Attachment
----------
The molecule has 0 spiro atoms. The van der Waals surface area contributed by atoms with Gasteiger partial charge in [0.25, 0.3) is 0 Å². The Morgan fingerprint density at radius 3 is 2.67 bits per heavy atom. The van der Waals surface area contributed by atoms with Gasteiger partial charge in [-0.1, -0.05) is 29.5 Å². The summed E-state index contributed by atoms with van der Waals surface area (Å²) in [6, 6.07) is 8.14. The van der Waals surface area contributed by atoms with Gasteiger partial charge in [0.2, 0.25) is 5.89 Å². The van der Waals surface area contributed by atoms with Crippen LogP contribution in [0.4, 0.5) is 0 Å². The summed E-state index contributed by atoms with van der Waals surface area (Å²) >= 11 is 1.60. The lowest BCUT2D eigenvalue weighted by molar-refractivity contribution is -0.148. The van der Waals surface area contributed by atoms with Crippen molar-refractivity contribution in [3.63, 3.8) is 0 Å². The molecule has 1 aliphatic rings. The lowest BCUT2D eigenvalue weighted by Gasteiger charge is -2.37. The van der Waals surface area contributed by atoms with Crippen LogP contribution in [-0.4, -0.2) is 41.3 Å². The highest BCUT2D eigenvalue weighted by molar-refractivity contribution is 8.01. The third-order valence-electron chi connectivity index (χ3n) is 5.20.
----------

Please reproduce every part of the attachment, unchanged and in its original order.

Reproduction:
The molecule has 0 spiro atoms. The van der Waals surface area contributed by atoms with Gasteiger partial charge in [0.25, 0.3) is 0 Å². The Morgan fingerprint density at radius 3 is 2.67 bits per heavy atom. The van der Waals surface area contributed by atoms with Gasteiger partial charge in [-0.1, -0.05) is 29.5 Å². The summed E-state index contributed by atoms with van der Waals surface area (Å²) in [6, 6.07) is 8.14. The van der Waals surface area contributed by atoms with Gasteiger partial charge in [0.2, 0.25) is 5.89 Å². The van der Waals surface area contributed by atoms with Crippen LogP contribution in [0.4, 0.5) is 0 Å². The summed E-state index contributed by atoms with van der Waals surface area (Å²) >= 11 is 1.60. The lowest BCUT2D eigenvalue weighted by molar-refractivity contribution is -0.148. The van der Waals surface area contributed by atoms with Crippen molar-refractivity contribution in [3.63, 3.8) is 0 Å². The molecule has 1 aliphatic rings. The lowest BCUT2D eigenvalue weighted by Gasteiger charge is -2.37. The van der Waals surface area contributed by atoms with Crippen LogP contribution in [-0.4, -0.2) is 41.3 Å². The highest BCUT2D eigenvalue weighted by molar-refractivity contribution is 8.01. The third-order valence-electron chi connectivity index (χ3n) is 5.20.